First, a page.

We are open for in-clinic patients & are now offering telehealth - Read our COVID-19 Updates
Call for a free phone consultation: (507) 333-2986
Helping You Get Back To Life

Should You Ice or Heat Your Pain or Injury?

The body’s initial reaction to an injury is similar to its reaction to an infection.  This reaction is called inflammation.  The inflammation process presents with signs of pain, swelling, redness and warmth.  These signs are easy to recognize:  think of the last cold that brought on a fever or a sprained ankle you have seen. The purpose of this process is to heal the injured tissues. The body does this using a response at the cellular level.

Icing a sore back, a sprained ankle, or a twisted knee regularly in the first 72 hours following an injury can keep the swelling from affecting surrounding tissues that were not part of the original injury.  Once the ice is removed, the circulatory system ramps up blood flow to warm up the area and this helps move swelling out of the injured area.  If you choose a heat pack in the first 72 hours of an injury, you may find that the heat feels nice but the swelling increases, which could prolong recovery.   Ice can continue to be used for weeks after an injury in order to deter any extra swelling that may come from starting to move again.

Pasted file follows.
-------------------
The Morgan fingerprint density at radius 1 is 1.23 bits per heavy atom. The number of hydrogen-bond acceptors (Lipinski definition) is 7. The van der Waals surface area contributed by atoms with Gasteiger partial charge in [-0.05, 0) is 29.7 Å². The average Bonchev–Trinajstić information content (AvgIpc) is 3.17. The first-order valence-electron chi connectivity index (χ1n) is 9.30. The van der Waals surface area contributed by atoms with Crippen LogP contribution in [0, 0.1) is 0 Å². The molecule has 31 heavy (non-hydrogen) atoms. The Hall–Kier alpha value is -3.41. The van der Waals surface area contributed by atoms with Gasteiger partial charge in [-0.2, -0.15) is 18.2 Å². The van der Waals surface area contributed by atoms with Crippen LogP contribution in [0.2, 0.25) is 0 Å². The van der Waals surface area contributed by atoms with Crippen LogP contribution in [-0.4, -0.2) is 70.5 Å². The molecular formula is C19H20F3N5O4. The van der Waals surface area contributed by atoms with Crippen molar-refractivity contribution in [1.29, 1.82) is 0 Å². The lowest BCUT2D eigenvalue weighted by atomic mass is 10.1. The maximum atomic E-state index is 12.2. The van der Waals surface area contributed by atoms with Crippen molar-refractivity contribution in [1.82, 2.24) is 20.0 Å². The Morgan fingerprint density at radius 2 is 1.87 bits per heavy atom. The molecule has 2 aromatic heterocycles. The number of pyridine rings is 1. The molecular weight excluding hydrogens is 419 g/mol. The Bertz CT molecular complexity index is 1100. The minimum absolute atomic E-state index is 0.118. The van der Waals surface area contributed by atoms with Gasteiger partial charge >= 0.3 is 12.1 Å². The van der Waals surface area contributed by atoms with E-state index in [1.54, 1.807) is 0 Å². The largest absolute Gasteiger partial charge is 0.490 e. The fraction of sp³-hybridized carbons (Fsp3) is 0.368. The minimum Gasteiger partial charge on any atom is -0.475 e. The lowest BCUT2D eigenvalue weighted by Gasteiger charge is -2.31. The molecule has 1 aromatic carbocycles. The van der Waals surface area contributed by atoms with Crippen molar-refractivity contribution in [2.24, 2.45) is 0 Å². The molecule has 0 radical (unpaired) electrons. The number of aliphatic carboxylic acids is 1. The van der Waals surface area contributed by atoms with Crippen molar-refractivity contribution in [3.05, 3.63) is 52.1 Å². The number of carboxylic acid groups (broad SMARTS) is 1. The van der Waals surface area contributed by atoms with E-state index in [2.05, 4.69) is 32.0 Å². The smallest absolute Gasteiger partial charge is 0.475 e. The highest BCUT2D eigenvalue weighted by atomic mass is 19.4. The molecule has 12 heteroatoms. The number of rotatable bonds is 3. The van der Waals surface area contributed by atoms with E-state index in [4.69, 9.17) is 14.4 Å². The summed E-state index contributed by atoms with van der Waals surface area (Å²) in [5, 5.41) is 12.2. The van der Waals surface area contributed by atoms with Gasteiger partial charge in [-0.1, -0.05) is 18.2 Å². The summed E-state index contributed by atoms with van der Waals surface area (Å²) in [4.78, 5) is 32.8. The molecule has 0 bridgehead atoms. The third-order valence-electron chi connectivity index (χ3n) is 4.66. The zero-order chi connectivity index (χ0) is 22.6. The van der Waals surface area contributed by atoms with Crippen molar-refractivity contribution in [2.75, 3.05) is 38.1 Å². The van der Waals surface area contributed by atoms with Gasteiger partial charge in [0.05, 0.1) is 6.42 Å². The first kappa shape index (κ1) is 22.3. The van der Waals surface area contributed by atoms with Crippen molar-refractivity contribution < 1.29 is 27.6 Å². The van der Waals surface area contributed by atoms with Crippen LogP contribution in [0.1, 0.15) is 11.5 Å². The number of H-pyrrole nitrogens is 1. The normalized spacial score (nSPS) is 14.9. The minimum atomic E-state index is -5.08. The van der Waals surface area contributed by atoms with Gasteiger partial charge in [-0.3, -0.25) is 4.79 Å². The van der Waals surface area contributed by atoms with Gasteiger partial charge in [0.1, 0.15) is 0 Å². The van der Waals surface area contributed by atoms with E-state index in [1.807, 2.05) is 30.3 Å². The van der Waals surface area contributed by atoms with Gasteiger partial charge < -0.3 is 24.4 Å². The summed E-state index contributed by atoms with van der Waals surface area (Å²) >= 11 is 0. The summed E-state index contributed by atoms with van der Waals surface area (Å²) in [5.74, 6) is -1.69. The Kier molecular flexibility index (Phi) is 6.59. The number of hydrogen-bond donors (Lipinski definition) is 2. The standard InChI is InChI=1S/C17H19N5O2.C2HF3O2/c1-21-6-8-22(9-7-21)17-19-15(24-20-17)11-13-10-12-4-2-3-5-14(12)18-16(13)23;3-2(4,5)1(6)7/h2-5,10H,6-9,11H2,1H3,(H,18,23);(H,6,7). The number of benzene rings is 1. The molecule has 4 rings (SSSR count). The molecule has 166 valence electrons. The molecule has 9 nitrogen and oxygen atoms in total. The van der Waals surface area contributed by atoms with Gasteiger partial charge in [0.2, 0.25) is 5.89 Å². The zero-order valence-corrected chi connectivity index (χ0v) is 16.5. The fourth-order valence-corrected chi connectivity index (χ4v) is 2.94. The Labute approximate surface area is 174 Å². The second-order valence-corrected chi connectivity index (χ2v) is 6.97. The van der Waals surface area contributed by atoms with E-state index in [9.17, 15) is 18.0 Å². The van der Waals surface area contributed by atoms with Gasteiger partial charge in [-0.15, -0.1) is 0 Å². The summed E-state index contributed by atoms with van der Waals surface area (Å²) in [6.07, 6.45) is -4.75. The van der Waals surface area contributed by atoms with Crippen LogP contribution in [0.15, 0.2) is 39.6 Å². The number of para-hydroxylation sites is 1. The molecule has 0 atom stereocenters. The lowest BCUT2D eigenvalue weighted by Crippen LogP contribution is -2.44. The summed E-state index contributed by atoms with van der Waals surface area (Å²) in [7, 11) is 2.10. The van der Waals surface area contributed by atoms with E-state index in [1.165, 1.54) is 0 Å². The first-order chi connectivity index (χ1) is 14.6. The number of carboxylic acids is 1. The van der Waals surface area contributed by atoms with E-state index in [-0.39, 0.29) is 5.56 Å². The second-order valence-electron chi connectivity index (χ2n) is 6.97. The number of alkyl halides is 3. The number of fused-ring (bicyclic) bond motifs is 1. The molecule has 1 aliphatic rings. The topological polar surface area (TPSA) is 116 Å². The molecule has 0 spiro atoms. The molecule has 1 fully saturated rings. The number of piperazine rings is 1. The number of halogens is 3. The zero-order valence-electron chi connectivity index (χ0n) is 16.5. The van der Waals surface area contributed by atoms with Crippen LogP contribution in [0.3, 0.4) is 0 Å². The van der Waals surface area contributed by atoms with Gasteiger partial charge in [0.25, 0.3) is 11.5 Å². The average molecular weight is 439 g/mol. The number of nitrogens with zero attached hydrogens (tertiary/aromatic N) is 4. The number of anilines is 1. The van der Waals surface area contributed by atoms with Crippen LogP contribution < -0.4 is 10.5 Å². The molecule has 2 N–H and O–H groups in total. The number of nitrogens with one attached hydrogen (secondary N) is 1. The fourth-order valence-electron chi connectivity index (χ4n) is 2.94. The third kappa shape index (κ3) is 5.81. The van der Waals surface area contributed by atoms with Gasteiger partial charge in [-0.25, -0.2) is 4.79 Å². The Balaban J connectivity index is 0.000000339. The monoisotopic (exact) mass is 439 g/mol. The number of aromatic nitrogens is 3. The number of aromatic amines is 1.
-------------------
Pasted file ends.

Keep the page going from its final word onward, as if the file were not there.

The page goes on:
Icing can be done a number of ways.  One inexpensive approach is to use a bag of ice placed over a damp towel surrounding the entire joint or body part for 15 to 20 minutes.  You can do this type of icing every two to three hours. Some studies show that the damp towel helps the cold travel deeper into the tissues.  If the area of injury is really small, you can do an ice massage with an ice cube for two to four minutes.

When you choose to ice an area, the skin will feel cold and then it will ache, burn and eventually go numb.   This is the normal sequence of sensation for therapeutic icing.  It is also helpful if you can elevate the body part. Gentle compression is recommended as a way to help the circulatory system handle the extra fluid.  If you know you are allergic to ice, don’t use it.  Always check the skin after the body part has warmed up to ensure you don’t have any reaction to the ice. Don’t use the hard ice packs from your freezer that stay hard for hours in your picnic basket.  They are likely to cause frostbite.

Icing or cryotherapy is effective in helping your body recover from an injury.  Commit to using ice in the first 72 hours after any injury. If you’re having any issues and would like some help feel free to schedule an appointment or set up a free phone consultation below.

– Michelle Wieber PT, ATR

“Helping you get back to life…”

Schedule a free phone consultation

newsletter sign up

Should You Ice or Heat Your Pain or Injury?



Schedule a free phone consultation

newsletter sign up



Leave a Reply

Wieber Physical Therapy